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a popular music singer who became famous internationally during the 1960s and 1970s, after adopting the name of the famous German opera composer Engelbert Humperdinck as his own stage name.
As his kind of balladry became less popular, and after he adopted some Broadway influences, Humperdinck concentrated on selling albums and on live performances, developing lavish stage presentations that made him a natural for Las Vegas and similar venues. He still had successful singles, however, and "After the Lovin'," a ballad recorded for CBS subsidiary Epic, became one of the greatest successes of his career during 1976 and won him a Grammy Award nomination.
It was a conscious effort to update his music and his image. "I don't like to give people what they have already seen," Humperdinck was quoted as saying in a 1992 tourbook. "I take the job description of 'entertainer' very seriously! I try to bring a sparkle that people don't expect and I get the biggest kick from hearing someone say, 'I had no idea you could do that!'" He also defended his fan mania, which helped him continue to sell records when radio play largely ended for him. "They are very loyal to me and very militant as far as my reputation is concerned," Humperdinck had told Sherwood. "I call them the spark plugs of my success."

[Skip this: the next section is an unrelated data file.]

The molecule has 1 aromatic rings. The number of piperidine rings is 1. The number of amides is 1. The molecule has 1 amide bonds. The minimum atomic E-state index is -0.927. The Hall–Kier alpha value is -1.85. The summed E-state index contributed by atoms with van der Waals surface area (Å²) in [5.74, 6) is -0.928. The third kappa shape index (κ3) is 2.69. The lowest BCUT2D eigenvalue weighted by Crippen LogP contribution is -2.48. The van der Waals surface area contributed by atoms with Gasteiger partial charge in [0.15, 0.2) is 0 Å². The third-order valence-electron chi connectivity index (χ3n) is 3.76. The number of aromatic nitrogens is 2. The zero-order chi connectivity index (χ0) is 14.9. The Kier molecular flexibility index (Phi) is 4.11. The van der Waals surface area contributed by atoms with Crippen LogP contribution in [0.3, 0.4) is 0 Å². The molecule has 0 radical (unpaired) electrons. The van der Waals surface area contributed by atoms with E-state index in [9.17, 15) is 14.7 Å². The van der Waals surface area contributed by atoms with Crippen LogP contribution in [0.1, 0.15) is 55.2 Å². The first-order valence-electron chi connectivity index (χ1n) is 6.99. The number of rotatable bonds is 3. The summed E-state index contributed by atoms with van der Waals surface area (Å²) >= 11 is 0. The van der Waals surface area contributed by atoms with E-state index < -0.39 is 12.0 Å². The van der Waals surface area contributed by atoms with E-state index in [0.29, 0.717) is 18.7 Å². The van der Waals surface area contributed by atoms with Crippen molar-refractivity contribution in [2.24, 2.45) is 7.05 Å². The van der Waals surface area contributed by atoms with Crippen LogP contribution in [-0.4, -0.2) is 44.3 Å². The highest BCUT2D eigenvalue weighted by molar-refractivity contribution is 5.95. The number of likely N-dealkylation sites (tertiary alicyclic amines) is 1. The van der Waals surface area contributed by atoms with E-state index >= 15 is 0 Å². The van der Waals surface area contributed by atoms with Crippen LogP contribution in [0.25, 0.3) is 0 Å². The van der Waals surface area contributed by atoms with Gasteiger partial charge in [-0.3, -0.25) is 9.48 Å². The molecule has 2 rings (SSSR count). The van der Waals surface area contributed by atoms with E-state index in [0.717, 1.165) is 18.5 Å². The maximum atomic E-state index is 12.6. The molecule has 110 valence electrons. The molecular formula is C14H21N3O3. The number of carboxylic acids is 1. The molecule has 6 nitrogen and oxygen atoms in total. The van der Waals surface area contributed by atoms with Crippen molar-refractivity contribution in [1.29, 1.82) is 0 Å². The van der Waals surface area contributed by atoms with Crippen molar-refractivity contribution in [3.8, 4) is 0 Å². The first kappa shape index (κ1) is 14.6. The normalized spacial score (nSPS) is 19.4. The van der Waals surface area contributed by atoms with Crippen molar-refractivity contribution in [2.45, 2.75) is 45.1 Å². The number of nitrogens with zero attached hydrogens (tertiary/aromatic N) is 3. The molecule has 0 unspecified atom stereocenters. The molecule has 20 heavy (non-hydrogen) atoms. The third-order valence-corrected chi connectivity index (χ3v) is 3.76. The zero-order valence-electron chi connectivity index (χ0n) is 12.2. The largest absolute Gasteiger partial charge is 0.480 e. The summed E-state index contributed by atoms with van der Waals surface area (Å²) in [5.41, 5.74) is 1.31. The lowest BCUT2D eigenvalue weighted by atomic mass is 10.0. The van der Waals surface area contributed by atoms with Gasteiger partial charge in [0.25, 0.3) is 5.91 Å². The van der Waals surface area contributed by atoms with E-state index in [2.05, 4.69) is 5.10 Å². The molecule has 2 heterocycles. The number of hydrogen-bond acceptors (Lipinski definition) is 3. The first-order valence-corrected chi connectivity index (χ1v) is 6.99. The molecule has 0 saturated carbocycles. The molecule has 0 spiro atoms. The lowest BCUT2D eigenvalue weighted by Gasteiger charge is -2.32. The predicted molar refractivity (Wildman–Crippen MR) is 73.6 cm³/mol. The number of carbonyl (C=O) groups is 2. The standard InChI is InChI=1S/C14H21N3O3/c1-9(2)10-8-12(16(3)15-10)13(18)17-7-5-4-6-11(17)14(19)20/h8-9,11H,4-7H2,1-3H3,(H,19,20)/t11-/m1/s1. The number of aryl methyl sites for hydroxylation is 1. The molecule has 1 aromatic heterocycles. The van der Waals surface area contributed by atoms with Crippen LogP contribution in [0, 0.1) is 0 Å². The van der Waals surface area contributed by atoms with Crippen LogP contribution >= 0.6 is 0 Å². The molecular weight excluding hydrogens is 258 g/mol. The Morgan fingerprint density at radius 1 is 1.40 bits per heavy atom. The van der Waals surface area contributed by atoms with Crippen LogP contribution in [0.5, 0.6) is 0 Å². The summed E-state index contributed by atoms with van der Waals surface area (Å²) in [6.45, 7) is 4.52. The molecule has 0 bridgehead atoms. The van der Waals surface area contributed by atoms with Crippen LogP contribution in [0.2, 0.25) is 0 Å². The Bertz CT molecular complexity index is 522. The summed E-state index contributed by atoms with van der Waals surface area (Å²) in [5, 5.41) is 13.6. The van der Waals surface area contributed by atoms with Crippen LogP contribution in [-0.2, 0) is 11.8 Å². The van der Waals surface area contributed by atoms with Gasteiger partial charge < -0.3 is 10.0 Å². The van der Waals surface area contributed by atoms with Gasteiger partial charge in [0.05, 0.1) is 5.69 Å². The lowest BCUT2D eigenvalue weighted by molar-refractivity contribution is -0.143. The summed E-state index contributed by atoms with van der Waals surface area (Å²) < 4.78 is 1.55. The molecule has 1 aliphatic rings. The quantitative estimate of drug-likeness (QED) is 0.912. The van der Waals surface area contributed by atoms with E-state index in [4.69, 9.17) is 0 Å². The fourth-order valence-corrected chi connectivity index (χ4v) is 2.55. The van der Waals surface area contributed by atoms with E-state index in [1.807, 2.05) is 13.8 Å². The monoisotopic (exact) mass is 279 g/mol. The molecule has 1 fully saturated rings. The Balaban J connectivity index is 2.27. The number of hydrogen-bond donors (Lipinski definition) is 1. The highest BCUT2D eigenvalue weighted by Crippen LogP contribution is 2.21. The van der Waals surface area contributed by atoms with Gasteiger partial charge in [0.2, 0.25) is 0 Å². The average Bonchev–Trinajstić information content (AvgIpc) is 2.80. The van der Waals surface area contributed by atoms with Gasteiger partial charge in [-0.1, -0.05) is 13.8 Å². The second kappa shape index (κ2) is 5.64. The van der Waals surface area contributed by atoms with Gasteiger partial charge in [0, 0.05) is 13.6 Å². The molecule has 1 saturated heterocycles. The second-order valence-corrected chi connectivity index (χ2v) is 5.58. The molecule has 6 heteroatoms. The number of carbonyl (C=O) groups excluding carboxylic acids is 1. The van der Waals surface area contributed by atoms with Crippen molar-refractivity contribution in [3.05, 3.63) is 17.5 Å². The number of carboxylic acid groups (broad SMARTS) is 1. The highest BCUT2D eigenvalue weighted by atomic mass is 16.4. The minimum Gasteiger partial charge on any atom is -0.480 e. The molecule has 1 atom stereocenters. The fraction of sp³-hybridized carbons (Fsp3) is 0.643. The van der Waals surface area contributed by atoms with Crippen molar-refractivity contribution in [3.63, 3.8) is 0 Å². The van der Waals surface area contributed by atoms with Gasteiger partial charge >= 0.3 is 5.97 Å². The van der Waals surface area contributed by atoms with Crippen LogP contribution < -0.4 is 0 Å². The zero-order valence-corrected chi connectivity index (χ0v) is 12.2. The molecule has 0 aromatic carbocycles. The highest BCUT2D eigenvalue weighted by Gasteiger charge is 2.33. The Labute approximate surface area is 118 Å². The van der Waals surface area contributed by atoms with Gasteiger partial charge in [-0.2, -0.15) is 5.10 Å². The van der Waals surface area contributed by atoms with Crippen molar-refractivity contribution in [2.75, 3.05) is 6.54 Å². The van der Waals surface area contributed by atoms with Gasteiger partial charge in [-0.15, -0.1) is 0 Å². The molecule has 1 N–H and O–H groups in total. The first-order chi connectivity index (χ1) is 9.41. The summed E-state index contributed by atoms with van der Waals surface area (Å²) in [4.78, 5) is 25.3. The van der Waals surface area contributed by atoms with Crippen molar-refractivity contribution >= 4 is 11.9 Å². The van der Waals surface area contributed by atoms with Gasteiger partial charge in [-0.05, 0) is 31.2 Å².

But he later revealed that he had little if any say in the selection of songs for his albums, a fact that had sometimes brought into question whether he was his own or his manager's or record label's pawn. As his career moved on, however, Humperdinck began gaining more creative freedom, and his albums accordingly brought several kinds of songs into his reach beyond syrupy ballads. But he kept romance at the core of his music regardless, and his fans still tagged him as "the King of Romance," even as of April of 2010.
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